In order to piece together the story of the CIA’s detention and interrogation program, the committee staff did two things that will be important as I go on:

First, they asked the CIA to provide an electronic search tool so they could locate specific relevant documents for their search among the CIA-produced documents—just like you would use a search tool on the Internet to locate information.

Second, when the staff found a document that was particularly important or that might be referenced in our final report, they would often print it or make a copy of the file on their computer so they could easily find it again. There are thousands of such documents in the committee’s secure spaces at the CIA facility.

Now, prior removal of documents by CIA. In early 2010, the CIA was continuing to provide documents, and the committee staff was gaining familiarity with the information it had already received.

In May of 2010, the committee staff noticed that [certain] documents that had been provided for the committee’s review were no longer accessible. Staff approached the CIA personnel at the offsite location, who initially denied that documents had been removed. CIA personnel then blamed information technology personnel, who were almost all contractors, for removing the documents themselves without direction or authority. And then the CIA stated that the removal of the documents was ordered by the White House. When the committee approached the White House, the White House denied giving the CIA any such order.
It has up to this point failed to intervene on behalf of the Senate, however.

Read the whole speech. And then ask yourself why citizens should be so willing to trust these secret agencies with all of our personal information.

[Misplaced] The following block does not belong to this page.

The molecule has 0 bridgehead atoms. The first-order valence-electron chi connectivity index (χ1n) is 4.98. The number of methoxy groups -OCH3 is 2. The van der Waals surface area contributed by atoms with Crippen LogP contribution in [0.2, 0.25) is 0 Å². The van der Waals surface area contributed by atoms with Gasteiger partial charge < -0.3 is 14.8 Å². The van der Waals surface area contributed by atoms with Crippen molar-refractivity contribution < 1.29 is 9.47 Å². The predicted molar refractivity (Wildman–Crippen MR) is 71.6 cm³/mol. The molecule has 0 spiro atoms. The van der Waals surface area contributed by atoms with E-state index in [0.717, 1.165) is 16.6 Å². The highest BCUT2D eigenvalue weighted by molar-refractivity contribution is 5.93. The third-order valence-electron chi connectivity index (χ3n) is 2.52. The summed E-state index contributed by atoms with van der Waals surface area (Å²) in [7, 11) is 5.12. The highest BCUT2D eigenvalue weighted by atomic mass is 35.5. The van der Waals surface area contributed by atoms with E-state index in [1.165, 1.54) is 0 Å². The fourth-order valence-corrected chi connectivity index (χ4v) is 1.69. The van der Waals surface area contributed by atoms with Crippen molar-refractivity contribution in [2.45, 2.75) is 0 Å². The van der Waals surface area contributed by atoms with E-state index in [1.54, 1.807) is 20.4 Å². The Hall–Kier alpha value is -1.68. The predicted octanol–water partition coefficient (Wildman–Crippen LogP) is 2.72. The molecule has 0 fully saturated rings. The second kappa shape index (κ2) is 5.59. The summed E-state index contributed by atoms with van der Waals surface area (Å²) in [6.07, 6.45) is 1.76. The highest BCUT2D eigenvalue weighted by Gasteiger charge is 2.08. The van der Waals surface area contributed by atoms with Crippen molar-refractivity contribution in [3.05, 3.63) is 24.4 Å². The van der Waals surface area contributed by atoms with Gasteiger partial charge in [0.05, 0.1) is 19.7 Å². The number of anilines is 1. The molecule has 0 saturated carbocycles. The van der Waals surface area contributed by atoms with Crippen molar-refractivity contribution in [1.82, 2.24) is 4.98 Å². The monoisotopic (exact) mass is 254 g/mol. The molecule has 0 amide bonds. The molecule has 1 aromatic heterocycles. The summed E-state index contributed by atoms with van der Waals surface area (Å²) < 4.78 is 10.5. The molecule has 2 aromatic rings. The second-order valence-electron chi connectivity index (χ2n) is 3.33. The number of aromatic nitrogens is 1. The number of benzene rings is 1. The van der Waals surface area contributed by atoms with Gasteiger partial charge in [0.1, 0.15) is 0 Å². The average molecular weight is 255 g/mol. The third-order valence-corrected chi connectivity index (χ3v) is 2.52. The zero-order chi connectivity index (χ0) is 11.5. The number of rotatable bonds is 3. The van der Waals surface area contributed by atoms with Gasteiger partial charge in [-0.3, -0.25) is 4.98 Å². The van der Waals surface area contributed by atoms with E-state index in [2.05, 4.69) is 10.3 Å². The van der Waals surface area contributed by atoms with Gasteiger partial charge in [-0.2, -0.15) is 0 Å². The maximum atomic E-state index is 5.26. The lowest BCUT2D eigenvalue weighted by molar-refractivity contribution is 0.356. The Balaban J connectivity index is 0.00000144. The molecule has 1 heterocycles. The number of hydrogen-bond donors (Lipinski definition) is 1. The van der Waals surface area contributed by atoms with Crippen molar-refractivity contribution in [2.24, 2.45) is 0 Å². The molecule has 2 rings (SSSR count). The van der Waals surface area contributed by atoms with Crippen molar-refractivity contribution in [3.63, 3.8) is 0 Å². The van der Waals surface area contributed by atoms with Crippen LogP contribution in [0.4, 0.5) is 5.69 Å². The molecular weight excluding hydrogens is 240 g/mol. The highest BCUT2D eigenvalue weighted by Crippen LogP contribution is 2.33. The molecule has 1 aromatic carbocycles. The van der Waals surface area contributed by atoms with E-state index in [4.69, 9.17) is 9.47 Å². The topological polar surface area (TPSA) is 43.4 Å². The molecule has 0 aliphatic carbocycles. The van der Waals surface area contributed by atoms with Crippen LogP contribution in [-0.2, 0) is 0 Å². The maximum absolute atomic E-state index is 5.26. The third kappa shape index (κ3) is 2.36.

Someone should also ask Dianne Feinstein why average citizens who have done nothing wrong shouldn't be as outraged by the government collecting private information about them simply because it might become useful later on as she is about the Senate staffers' computers being monitored by the CIA? It sounds like she's plenty angry. Like many people, even Senators sometimes don't understand the implications of certain government actions until it happens to them personally. Maybe she now has an inkling of how unprincipled this whole regime is.

Update: John Brennan responded at the Council on Foreign Relations
Brennan says the reason the Senate report on CIA torture has not been released is because the committee itself has not submitted the report to CIA for declassification review.

“It’s not as though we’re holding it back... it’s up to them,” Brennan says.

“I think they missed a lot of important points. ... It’s their prerogative. I’m not going to stand in the way. However I am going to protect sources and methods...”

“Render to Caesar that which is Caesar’s,” Brennan says, showing off his knowledge of the gospels and revealing in his tone that the yoke of oversight does chafe a bit.
I guess he sees himself as Jesus.